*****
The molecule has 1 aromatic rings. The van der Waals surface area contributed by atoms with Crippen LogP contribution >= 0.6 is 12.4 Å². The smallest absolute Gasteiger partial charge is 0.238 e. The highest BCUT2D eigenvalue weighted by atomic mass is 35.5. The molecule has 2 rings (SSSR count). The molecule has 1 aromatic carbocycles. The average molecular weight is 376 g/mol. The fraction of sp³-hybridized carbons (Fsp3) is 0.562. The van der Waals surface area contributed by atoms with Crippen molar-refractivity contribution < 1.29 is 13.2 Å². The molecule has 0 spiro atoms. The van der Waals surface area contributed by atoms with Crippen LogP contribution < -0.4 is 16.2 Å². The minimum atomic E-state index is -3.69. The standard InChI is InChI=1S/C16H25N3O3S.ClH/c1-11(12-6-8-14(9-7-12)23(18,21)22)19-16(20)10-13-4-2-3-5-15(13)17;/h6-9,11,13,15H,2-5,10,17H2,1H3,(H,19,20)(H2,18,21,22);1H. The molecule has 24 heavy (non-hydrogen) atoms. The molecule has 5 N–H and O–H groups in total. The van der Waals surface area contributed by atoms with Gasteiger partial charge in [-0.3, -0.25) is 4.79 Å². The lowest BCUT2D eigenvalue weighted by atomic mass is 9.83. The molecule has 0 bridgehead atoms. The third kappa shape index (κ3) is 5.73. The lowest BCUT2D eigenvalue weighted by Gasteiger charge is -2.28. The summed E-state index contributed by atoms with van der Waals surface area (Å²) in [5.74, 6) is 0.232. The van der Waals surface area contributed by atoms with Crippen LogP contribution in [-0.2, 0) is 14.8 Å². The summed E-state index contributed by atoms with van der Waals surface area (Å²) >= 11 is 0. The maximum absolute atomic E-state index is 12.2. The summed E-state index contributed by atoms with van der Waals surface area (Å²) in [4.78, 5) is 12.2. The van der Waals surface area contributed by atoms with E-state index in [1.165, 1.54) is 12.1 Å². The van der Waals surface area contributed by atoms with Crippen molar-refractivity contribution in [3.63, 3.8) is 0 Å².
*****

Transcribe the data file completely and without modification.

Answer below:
The molecule has 1 aromatic rings. The van der Waals surface area contributed by atoms with Crippen LogP contribution >= 0.6 is 12.4 Å². The smallest absolute Gasteiger partial charge is 0.238 e. The highest BCUT2D eigenvalue weighted by atomic mass is 35.5. The molecule has 2 rings (SSSR count). The molecule has 1 aromatic carbocycles. The average molecular weight is 376 g/mol. The fraction of sp³-hybridized carbons (Fsp3) is 0.562. The van der Waals surface area contributed by atoms with Crippen molar-refractivity contribution < 1.29 is 13.2 Å². The molecule has 0 spiro atoms. The van der Waals surface area contributed by atoms with Crippen LogP contribution < -0.4 is 16.2 Å². The minimum atomic E-state index is -3.69. The standard InChI is InChI=1S/C16H25N3O3S.ClH/c1-11(12-6-8-14(9-7-12)23(18,21)22)19-16(20)10-13-4-2-3-5-15(13)17;/h6-9,11,13,15H,2-5,10,17H2,1H3,(H,19,20)(H2,18,21,22);1H. The molecule has 24 heavy (non-hydrogen) atoms. The molecule has 5 N–H and O–H groups in total. The van der Waals surface area contributed by atoms with Gasteiger partial charge in [-0.3, -0.25) is 4.79 Å². The lowest BCUT2D eigenvalue weighted by atomic mass is 9.83. The molecule has 0 bridgehead atoms. The third kappa shape index (κ3) is 5.73. The lowest BCUT2D eigenvalue weighted by Gasteiger charge is -2.28. The summed E-state index contributed by atoms with van der Waals surface area (Å²) in [5.74, 6) is 0.232. The van der Waals surface area contributed by atoms with Crippen LogP contribution in [-0.2, 0) is 14.8 Å². The summed E-state index contributed by atoms with van der Waals surface area (Å²) >= 11 is 0. The maximum absolute atomic E-state index is 12.2. The summed E-state index contributed by atoms with van der Waals surface area (Å²) in [4.78, 5) is 12.2. The van der Waals surface area contributed by atoms with E-state index in [1.165, 1.54) is 12.1 Å². The van der Waals surface area contributed by atoms with Crippen molar-refractivity contribution in [3.63, 3.8) is 0 Å².